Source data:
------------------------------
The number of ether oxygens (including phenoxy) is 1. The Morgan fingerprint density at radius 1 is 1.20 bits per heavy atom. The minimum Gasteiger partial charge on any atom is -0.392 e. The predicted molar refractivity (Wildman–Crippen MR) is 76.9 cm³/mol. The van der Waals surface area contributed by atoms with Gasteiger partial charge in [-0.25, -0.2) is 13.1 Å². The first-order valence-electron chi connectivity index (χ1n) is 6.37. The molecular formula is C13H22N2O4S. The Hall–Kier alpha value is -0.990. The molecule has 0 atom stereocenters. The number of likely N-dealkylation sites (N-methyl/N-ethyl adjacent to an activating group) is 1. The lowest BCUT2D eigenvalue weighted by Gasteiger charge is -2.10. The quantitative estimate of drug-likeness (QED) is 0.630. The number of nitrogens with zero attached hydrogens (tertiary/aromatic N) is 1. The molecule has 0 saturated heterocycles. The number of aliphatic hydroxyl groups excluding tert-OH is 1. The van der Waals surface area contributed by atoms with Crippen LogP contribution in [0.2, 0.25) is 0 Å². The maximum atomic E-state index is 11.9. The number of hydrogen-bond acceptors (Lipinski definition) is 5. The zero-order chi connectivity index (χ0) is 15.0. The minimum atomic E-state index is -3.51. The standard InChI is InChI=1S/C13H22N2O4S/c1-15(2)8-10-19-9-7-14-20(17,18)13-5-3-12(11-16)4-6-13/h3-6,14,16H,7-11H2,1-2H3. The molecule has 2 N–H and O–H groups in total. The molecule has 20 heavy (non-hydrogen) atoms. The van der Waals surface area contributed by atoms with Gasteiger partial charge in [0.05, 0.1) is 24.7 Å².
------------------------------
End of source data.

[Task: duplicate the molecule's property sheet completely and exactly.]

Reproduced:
The number of ether oxygens (including phenoxy) is 1. The Morgan fingerprint density at radius 1 is 1.20 bits per heavy atom. The minimum Gasteiger partial charge on any atom is -0.392 e. The predicted molar refractivity (Wildman–Crippen MR) is 76.9 cm³/mol. The van der Waals surface area contributed by atoms with Gasteiger partial charge in [-0.25, -0.2) is 13.1 Å². The first-order valence-electron chi connectivity index (χ1n) is 6.37. The molecular formula is C13H22N2O4S. The Hall–Kier alpha value is -0.990. The molecule has 0 atom stereocenters. The number of likely N-dealkylation sites (N-methyl/N-ethyl adjacent to an activating group) is 1. The lowest BCUT2D eigenvalue weighted by Gasteiger charge is -2.10. The quantitative estimate of drug-likeness (QED) is 0.630. The number of nitrogens with zero attached hydrogens (tertiary/aromatic N) is 1. The molecule has 0 saturated heterocycles. The number of aliphatic hydroxyl groups excluding tert-OH is 1. The van der Waals surface area contributed by atoms with Crippen LogP contribution in [0.2, 0.25) is 0 Å². The maximum atomic E-state index is 11.9. The number of hydrogen-bond acceptors (Lipinski definition) is 5. The zero-order chi connectivity index (χ0) is 15.0. The minimum atomic E-state index is -3.51. The standard InChI is InChI=1S/C13H22N2O4S/c1-15(2)8-10-19-9-7-14-20(17,18)13-5-3-12(11-16)4-6-13/h3-6,14,16H,7-11H2,1-2H3. The molecule has 2 N–H and O–H groups in total. The molecule has 20 heavy (non-hydrogen) atoms. The van der Waals surface area contributed by atoms with Gasteiger partial charge in [0.05, 0.1) is 24.7 Å².